SOS Sexual Violence Services in need of volunteers

SOS Sexual Violence Services are in need of volunteers to train and stand as advocates.

Anika Besst, Reporter

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Current volunteer shortages at the Ramsey County SOS Sexual Violence Services are creating challenges for advocates of sexual violence survivors. 

Hamline University and SOS Sexual Violence Services have had a long-standing volunteer relationship serving the Ramsey community. SOS volunteers support, empower and listen to survivors in their time of need. 

Volunteers make it possible for a crisis hotline to be open overnights and weekends. They also stand in on medical forensic evidentiary exams to advocate for and support survivors in the process of completing evidence kits or filing police reports.

“Survivors of sexual violence deserve to have someone advocating for them,” said Jane Moye-Rowley, volunteer coordinator of SOS Sexual Violence Services of St. Paul Ramsey County Public Health

SOS is one of the first places Hamline University reaches out to when students report and are in need of sexual violence services. 

Like all organizations, volunteering is cyclical. However, SOS is currently facing challenges in obtaining volunteers. In years past, volunteer numbers have ranged from 60-70 people. Presently, they have only about 30 on-call when 50-60 are needed to run the program effectively. 

Moye-Rowley suggests one factor that may discourage volunteers from even starting is the 40 hours of training required before becoming an advocate. 

Bernadette Hayden, Hamline alum and a current volunteer of SOS, agrees the 40 hours is deterring but stressed the significance of putting in this time.

“I cannot emphasize how important this training can be, not only for advocacy but for any career you may choose,” Hayden said.

There are courses offered in the spring by professor Kristin Mapel Bloomberg, who is an SOS trained crisis counselor and victim advocate. These classes cover both the SOS training and carry a LEAP credit to make getting connected to SOS easier. 

During the spring of 2018, Hayden took Dr. Bloomberg’s “Transforming a Rape Culture” course which put her in touch with SOS.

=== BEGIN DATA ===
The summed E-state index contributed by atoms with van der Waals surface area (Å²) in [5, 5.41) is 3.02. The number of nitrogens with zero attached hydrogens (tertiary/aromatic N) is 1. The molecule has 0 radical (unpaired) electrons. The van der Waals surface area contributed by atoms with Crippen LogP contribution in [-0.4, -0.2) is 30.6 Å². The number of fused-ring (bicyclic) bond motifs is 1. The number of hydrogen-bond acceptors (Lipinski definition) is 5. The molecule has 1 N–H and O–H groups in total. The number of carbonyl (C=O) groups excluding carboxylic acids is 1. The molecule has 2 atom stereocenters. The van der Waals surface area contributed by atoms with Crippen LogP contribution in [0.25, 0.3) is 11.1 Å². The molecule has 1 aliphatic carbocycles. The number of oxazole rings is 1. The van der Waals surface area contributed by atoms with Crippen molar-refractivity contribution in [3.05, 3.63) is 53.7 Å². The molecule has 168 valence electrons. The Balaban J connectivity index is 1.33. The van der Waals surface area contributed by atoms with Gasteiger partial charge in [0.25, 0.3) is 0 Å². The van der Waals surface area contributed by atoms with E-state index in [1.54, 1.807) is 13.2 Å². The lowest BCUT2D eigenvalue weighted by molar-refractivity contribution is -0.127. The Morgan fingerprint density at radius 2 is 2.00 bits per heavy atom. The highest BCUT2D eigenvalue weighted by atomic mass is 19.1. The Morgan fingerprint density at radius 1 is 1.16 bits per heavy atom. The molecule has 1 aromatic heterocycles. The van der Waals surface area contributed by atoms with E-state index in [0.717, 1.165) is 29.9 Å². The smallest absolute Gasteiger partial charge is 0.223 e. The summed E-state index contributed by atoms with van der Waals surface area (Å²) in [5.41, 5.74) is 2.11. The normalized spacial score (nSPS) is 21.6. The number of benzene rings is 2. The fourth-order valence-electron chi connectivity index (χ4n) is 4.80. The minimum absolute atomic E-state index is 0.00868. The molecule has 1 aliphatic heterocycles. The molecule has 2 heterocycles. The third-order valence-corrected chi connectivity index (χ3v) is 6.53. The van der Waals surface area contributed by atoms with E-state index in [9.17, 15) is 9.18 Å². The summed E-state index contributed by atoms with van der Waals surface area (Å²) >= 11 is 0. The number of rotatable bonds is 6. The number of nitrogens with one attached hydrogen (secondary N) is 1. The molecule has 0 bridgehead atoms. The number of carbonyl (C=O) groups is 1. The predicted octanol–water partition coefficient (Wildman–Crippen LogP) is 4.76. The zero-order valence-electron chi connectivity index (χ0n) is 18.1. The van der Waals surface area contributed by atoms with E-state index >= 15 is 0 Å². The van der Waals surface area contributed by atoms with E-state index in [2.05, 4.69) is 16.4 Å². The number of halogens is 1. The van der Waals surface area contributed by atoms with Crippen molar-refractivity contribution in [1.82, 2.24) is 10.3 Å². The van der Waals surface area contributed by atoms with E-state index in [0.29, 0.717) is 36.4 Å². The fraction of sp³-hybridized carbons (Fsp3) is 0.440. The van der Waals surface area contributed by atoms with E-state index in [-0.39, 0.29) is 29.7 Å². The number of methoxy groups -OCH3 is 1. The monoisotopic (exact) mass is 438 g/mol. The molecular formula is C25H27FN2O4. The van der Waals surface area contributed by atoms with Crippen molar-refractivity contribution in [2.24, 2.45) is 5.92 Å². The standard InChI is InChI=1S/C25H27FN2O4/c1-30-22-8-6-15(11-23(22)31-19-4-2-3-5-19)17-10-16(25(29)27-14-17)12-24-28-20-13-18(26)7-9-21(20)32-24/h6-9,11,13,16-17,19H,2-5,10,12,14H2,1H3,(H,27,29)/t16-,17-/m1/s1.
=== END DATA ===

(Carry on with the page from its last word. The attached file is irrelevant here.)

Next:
“This class really opened my eyes to the hard realities of gender-based violence in this country and ignited a passion to create change,” Hayden said.

As for active volunteers, one reason some leave may be burnout, an unfortunate reality in this line of volunteer work as the subject material and support can be emotionally draining. 

I think this has a lot to do with so many advocates, including myself at times, zealously advocating for survivors, but then sometimes neglecting their own self-care needs,” Hayden said.

She comments that for this reason, it has been very hard to retain volunteers. 

“You must learn how to take care of yourself before you can truly support survivors,” Hayden said.

Moye-Rowley suggested the time commitment as a barrier. 

“Many folks can’t fit volunteering in their schedules; I think it’s difficult to find “work/life balance,” period, even if you’re not volunteering,” Moye-Rowley said. “I think many people want to support rape victims, but can’t commit to an unpaid position… as an advocate.” 

The lack of volunteers creates a snowball effect denying 24/7 access to this organization. Rape kits and police reports are being done in the evening or on weekends where there often is not an advocate present to provide support and knowledge. SOS staff can fill this void, but in doing so, they are taken out of the office during the day. 

“They can never have too many volunteers,” said Jen England, faculty director of the Women’s Resource Center and an SOS advocate. “Please think about it. It is really meaningful for the survivors to have someone there.” 

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